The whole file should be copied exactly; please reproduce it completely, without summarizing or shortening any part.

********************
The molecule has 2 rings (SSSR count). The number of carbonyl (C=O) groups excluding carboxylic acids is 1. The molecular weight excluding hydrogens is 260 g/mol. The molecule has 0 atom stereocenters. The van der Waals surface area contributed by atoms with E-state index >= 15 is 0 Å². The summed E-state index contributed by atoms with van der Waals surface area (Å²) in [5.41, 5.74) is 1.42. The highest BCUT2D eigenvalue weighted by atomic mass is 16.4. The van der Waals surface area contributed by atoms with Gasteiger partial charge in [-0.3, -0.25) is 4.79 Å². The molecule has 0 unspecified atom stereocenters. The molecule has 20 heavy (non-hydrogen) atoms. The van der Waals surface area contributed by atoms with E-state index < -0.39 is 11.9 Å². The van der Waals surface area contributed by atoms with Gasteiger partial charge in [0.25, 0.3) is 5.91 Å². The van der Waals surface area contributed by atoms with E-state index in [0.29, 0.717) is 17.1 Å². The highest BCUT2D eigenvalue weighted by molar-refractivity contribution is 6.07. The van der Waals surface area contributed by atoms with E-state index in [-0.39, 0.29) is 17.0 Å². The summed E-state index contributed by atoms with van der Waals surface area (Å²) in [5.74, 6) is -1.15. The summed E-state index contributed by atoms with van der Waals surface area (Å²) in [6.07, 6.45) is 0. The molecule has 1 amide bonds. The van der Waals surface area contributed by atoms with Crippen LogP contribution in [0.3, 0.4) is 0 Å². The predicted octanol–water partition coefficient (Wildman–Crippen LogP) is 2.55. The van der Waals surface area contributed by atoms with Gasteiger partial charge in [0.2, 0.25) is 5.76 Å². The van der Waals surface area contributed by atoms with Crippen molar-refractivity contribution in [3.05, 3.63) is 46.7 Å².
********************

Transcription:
The molecule has 2 rings (SSSR count). The number of carbonyl (C=O) groups excluding carboxylic acids is 1. The molecular weight excluding hydrogens is 260 g/mol. The molecule has 0 atom stereocenters. The van der Waals surface area contributed by atoms with E-state index >= 15 is 0 Å². The summed E-state index contributed by atoms with van der Waals surface area (Å²) in [5.41, 5.74) is 1.42. The highest BCUT2D eigenvalue weighted by atomic mass is 16.4. The van der Waals surface area contributed by atoms with Gasteiger partial charge in [-0.3, -0.25) is 4.79 Å². The molecule has 0 unspecified atom stereocenters. The molecule has 20 heavy (non-hydrogen) atoms. The van der Waals surface area contributed by atoms with E-state index < -0.39 is 11.9 Å². The van der Waals surface area contributed by atoms with Gasteiger partial charge in [0.25, 0.3) is 5.91 Å². The van der Waals surface area contributed by atoms with E-state index in [0.29, 0.717) is 17.1 Å². The highest BCUT2D eigenvalue weighted by molar-refractivity contribution is 6.07. The van der Waals surface area contributed by atoms with E-state index in [-0.39, 0.29) is 17.0 Å². The summed E-state index contributed by atoms with van der Waals surface area (Å²) in [5.74, 6) is -1.15. The summed E-state index contributed by atoms with van der Waals surface area (Å²) in [6.07, 6.45) is 0. The molecule has 1 amide bonds. The van der Waals surface area contributed by atoms with Crippen LogP contribution in [0.3, 0.4) is 0 Å². The predicted octanol–water partition coefficient (Wildman–Crippen LogP) is 2.55. The van der Waals surface area contributed by atoms with Gasteiger partial charge in [0.2, 0.25) is 5.76 Å². The van der Waals surface area contributed by atoms with Crippen molar-refractivity contribution in [3.05, 3.63) is 46.7 Å².